Background: 5 a Day for Better Health is a simple message encouraging people to eat more fruits and vegetables. The Seattle 5 a Day worksite investigators designed and evaluated an intervention, organized on stages of behavioral change, to increase worksitewide fruit and vegetable consumption.
Methods: We recruited 28 worksites with cafeterias and randomized 14 to intervention and 14 to control. The intervention addressed both changes in the work environment and individual level behavior change. In each worksite, an employee advisory board, with study interventionist assistance, implemented the program. By surveying cross-sectional samples of 125 employees per worksite, we compared worksite mean fruit and vegetable consumption at 2-year follow-up with that at baseline. Unobtrusive site-level indicators including plate observation and cafeteria checklist were also used.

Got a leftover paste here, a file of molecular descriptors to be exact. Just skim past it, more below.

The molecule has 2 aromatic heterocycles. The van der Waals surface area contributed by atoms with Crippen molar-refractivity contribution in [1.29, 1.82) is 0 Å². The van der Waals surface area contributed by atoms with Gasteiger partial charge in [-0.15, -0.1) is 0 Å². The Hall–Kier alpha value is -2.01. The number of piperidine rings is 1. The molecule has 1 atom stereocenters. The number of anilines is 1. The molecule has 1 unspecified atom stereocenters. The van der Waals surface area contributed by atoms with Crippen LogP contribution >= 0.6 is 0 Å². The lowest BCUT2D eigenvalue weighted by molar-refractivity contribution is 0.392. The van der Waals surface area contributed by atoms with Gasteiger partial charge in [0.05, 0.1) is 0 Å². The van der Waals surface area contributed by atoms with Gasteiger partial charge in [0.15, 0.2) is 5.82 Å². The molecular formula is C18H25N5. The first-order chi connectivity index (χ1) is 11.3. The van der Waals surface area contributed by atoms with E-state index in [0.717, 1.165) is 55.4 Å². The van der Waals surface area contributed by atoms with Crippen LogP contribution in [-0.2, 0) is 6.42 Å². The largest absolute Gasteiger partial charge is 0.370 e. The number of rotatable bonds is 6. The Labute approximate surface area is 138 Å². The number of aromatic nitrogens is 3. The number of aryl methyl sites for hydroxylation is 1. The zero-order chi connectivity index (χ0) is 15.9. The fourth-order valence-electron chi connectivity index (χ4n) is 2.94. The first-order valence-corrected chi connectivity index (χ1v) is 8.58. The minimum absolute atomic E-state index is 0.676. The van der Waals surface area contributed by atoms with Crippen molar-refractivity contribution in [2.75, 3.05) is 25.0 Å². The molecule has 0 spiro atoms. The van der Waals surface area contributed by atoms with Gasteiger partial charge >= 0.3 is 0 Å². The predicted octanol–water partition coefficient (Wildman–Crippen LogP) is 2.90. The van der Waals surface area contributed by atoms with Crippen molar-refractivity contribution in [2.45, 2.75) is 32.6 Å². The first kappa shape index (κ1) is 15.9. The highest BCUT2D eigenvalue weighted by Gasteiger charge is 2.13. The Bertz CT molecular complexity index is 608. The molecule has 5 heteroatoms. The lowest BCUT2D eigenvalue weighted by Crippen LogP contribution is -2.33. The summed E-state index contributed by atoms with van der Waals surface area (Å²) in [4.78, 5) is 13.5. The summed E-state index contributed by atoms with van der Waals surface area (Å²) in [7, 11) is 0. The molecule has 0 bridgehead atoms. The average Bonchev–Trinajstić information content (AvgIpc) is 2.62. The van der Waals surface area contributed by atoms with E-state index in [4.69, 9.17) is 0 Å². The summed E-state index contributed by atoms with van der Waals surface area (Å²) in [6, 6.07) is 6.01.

Results: The difference at 2 years was 0.5 for the intervention worksites and 0.2 for the control worksites, with an intervention effect of 0.3 daily serving (P < 0.05). Other measures of fruit and vegetable consumption, including unobtrusive indicators, supported the effectiveness of the intervention.
Conclusions: This simple 5 a Day intervention is feasible and acceptable for use in worksites with cafeterias. There was a significant differential increase in fruit and vegetable consumption in the intervention worksites. This kind of worksite intervention can achieve important health benefits on a population basis, because of its potential to reach large numbers of people.
Copyright 2001 American Health Foundation and Academic Press.